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Why I hope I would have spotted Saif Gaddafi’s plagiarism

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Old habits die hard, and I can’t resist returning to academic times to look at the plagiarism which has been found in Saif Gaddafi’s PhD thesis. He became a doctor after writing on “The role of civil society in the democratisation of global governance institutions.”

Meghnad Desai, one of the external examiners of the thesis, writes today in the Guardian.  The strap line sums up part of the article well: “When it comes to Saif Gaddafi and his PhD, hindsight is indeed a wonderful thing.”

Lord Desai, emeritus professor of economics at LSE, writes:

Ever since the Libyan crisis broke and Saif Gaddafi, the son of Muammar Gaddafi, was heard ranting about shooting people down, the London School of Economics has been under a cloud. This is for two reasons. It awarded him a PhD, and accepted a donation of £1.5m from a foundation set up by him.

The conflation of these two separate facts is made to look like the LSE giving the degree in return for a quid pro quo. It is now also claimed that the PhD was not only plagiarised but that some people at the LSE knew that it was so. As one of the two external examiners of the thesis, I can only say that we were never informed of this by his supervisors or anyone else. If it is found to be the case, then strict measures will have to be taken by the University of London about the degree awarded.

Obviously, if there were suspicions Lord Desai should have been told. Beyond that, if there were suspicions why were they not investigated by the Gaddafi’s supervisor and why was plagiarism not spotted by Lord Desai and his fellow examiner?

The thesis was submitted in 2007 when plagiarism spotting software was in common use. Was Gadaffi’s work put through this test?

While I have neither supervised nor assessed doctoral theses, I have been involved with many MA dissertations. I have also found plagiarism. They systems at the two universities where I worked did not really encourage the discovery of cutting and pasting.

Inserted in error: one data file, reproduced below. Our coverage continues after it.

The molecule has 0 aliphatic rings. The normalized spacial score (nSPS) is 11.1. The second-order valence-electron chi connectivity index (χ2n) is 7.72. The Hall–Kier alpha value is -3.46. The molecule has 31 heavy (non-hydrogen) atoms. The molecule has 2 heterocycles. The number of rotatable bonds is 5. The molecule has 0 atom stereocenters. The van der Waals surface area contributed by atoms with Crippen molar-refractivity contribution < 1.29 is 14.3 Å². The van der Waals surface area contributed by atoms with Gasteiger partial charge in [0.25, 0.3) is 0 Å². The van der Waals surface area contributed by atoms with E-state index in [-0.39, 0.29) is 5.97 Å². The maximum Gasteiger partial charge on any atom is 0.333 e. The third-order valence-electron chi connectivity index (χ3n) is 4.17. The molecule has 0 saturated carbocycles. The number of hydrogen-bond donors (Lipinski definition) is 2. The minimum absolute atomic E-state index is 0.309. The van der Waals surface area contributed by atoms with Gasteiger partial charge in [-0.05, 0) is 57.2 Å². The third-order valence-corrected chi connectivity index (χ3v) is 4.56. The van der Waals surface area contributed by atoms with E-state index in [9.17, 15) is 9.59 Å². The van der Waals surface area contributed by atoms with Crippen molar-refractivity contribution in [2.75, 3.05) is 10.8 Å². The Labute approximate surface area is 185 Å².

It is immensely time-consuming and there is no extra pay. Once I took it all the way through the procedure because it was flagrant and serious. The student was simply told to re-submit with the limitation that he could only achieve a pass.

It was much simpler and used much less time to, as a supervisor, call the student in and ask them about their sources, say they were not satisfactory and that part of the work had to be done again before it would be passed to the assessors.

Should Saif Gadaffi’s plagiarism have been spotted? I think so.

When assessing, I tried out the special software and found it awkward to use and not very effective with the work journalism students produced. My own technique, used on every dissertation I assessed, was simple:

  • Read quickly through parts of the dissertation looking for changes in style, use of vocabulary, sentence length, variations in rhythm. Very complex sentences by someone writing in their second, or third language, was also a warning sign.
  • Then select a few phrases and Google them. If a phrase come up in a near-identical paragraph, there is good evidence of plagiarism. It can be a matter of poor sourcing but frequently a fuller investigation shows plagiarism.

Applying this technique to Saif Gaddafi’s thesis, the second phrase I Googled came up with a positive result on a website called Download free MBA reports.

That was far from conclusive because the item was dated after Gaddafi had submitted his work. But a date limited Google search came up with the same material put on the web four years before the thesis had been submitted.

I know I was doing this in the knowledge that others had found plagiarism in the same paper. But I am confident I would have spotted problems: it had taken less than five minutes to find the first example.



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